“Gender identity” refers to each person’s deeply felt internal and individual experience of gender, which may or may not correspond to the sex assigned at birth, including the personal sense of the body (which may involve, if freely chosen, modification of bodily appearance or function by medical, surgical or other means) and other expressions of gender, including dress, speech and mannerisms.
3. Definitions of “sex” and “gender” are not uniform. However, as the Council of Europe Commissioner on Human Rights, Thomas Hammarberg, has pointed out in a recent paper, “it is important to distinguish between the notions of “sex” and “gender”. While “sex” primarily refers to the biological difference between women and men, “gender” also includes the social aspect of the difference between genders in addition to the biological element.”3
4. “ILGA Europe”, an association of LGBT activists, in its submission to the Council of Europe Ad hoc Committee on Preventing and Combating Violence Against Women and Domestic Violence (CAHVIO) charged with drafting the future Council of Europe Convention on this matter has even made the point that: “Homophobia and transphobia can be seen as heightened expressions of gender discrimination. Indeed, it has been argued that homophobia is “a weapon of sexism”, in that its effect is to deter and punish expression and behaviour which do not conform to, and therefore undermine, patriarchal concepts of gender and gendered roles” 4.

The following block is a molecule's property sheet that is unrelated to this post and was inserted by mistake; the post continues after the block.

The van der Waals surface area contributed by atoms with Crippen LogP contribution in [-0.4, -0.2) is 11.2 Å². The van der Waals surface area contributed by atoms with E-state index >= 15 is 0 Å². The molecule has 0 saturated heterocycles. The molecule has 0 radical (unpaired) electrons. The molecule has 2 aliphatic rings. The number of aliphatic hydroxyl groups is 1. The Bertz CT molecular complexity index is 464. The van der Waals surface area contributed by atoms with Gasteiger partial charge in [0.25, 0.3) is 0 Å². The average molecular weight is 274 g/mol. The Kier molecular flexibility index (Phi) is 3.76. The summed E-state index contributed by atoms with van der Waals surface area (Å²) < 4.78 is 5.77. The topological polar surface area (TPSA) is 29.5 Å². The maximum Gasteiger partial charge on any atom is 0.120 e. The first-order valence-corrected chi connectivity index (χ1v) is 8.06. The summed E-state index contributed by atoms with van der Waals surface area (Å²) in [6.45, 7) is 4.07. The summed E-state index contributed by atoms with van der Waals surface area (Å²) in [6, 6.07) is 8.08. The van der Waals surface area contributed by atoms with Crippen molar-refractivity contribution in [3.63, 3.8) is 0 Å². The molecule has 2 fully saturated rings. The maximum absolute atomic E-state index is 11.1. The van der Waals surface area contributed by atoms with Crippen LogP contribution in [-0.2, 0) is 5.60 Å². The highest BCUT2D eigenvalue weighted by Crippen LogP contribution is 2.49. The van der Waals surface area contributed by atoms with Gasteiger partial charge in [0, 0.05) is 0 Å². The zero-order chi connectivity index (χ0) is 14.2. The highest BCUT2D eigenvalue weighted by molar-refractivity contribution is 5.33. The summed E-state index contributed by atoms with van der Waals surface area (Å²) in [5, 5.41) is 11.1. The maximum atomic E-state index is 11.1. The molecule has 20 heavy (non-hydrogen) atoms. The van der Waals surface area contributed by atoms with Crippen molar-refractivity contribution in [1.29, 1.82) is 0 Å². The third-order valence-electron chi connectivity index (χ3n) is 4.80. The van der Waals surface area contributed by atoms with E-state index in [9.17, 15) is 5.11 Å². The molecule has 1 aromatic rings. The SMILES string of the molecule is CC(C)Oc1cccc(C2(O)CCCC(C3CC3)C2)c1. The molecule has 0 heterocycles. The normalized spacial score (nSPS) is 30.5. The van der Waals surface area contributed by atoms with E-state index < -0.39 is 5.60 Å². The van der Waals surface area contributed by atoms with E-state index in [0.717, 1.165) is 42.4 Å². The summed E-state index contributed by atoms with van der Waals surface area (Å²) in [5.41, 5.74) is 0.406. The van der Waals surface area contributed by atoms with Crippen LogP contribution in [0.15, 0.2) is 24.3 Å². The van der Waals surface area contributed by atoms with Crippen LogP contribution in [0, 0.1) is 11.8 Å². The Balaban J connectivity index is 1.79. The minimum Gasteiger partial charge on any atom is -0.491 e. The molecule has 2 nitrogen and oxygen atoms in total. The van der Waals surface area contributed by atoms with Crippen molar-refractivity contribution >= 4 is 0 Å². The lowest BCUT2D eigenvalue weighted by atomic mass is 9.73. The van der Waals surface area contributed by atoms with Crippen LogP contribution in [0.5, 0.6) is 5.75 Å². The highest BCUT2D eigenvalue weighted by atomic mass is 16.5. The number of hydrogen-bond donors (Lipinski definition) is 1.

5. Sexism and discrimination on the basis of sexual orientation and gender identity thus seem to have similar roots and seem be linked, even if the concepts themselves are different.